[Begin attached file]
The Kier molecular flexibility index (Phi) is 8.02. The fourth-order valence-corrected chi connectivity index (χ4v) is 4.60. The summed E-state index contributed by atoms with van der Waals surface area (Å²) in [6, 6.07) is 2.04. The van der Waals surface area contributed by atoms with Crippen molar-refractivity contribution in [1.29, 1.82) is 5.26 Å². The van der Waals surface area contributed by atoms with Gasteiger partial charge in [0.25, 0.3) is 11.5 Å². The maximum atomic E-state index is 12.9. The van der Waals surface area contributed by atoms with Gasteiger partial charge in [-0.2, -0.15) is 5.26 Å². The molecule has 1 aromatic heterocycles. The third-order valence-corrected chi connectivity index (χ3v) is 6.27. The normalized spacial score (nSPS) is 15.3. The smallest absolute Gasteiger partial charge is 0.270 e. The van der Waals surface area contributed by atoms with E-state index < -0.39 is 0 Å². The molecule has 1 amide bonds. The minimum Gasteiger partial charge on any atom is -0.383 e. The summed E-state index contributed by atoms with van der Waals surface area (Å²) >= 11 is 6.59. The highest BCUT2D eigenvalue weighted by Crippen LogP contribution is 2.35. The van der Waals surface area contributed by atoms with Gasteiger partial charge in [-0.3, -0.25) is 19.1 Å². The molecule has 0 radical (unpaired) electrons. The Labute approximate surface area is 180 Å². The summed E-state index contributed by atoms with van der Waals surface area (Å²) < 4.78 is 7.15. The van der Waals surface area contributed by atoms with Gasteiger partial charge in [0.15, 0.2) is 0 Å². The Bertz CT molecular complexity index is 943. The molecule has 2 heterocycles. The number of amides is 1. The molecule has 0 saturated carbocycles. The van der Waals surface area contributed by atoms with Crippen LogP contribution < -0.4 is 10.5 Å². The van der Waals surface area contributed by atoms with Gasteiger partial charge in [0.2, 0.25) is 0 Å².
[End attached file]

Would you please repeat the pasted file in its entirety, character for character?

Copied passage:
The Kier molecular flexibility index (Phi) is 8.02. The fourth-order valence-corrected chi connectivity index (χ4v) is 4.60. The summed E-state index contributed by atoms with van der Waals surface area (Å²) in [6, 6.07) is 2.04. The van der Waals surface area contributed by atoms with Crippen molar-refractivity contribution in [1.29, 1.82) is 5.26 Å². The van der Waals surface area contributed by atoms with Gasteiger partial charge in [0.25, 0.3) is 11.5 Å². The maximum atomic E-state index is 12.9. The van der Waals surface area contributed by atoms with Gasteiger partial charge in [-0.2, -0.15) is 5.26 Å². The molecule has 1 aromatic heterocycles. The third-order valence-corrected chi connectivity index (χ3v) is 6.27. The normalized spacial score (nSPS) is 15.3. The smallest absolute Gasteiger partial charge is 0.270 e. The van der Waals surface area contributed by atoms with E-state index < -0.39 is 0 Å². The molecule has 1 amide bonds. The minimum Gasteiger partial charge on any atom is -0.383 e. The summed E-state index contributed by atoms with van der Waals surface area (Å²) >= 11 is 6.59. The highest BCUT2D eigenvalue weighted by Crippen LogP contribution is 2.35. The van der Waals surface area contributed by atoms with Gasteiger partial charge in [-0.3, -0.25) is 19.1 Å². The molecule has 0 radical (unpaired) electrons. The Labute approximate surface area is 180 Å². The summed E-state index contributed by atoms with van der Waals surface area (Å²) < 4.78 is 7.15. The van der Waals surface area contributed by atoms with Gasteiger partial charge in [0.15, 0.2) is 0 Å². The Bertz CT molecular complexity index is 943. The molecule has 2 heterocycles. The number of amides is 1. The molecule has 0 saturated carbocycles. The van der Waals surface area contributed by atoms with Crippen LogP contribution < -0.4 is 10.5 Å². The van der Waals surface area contributed by atoms with Gasteiger partial charge in [0.2, 0.25) is 0 Å².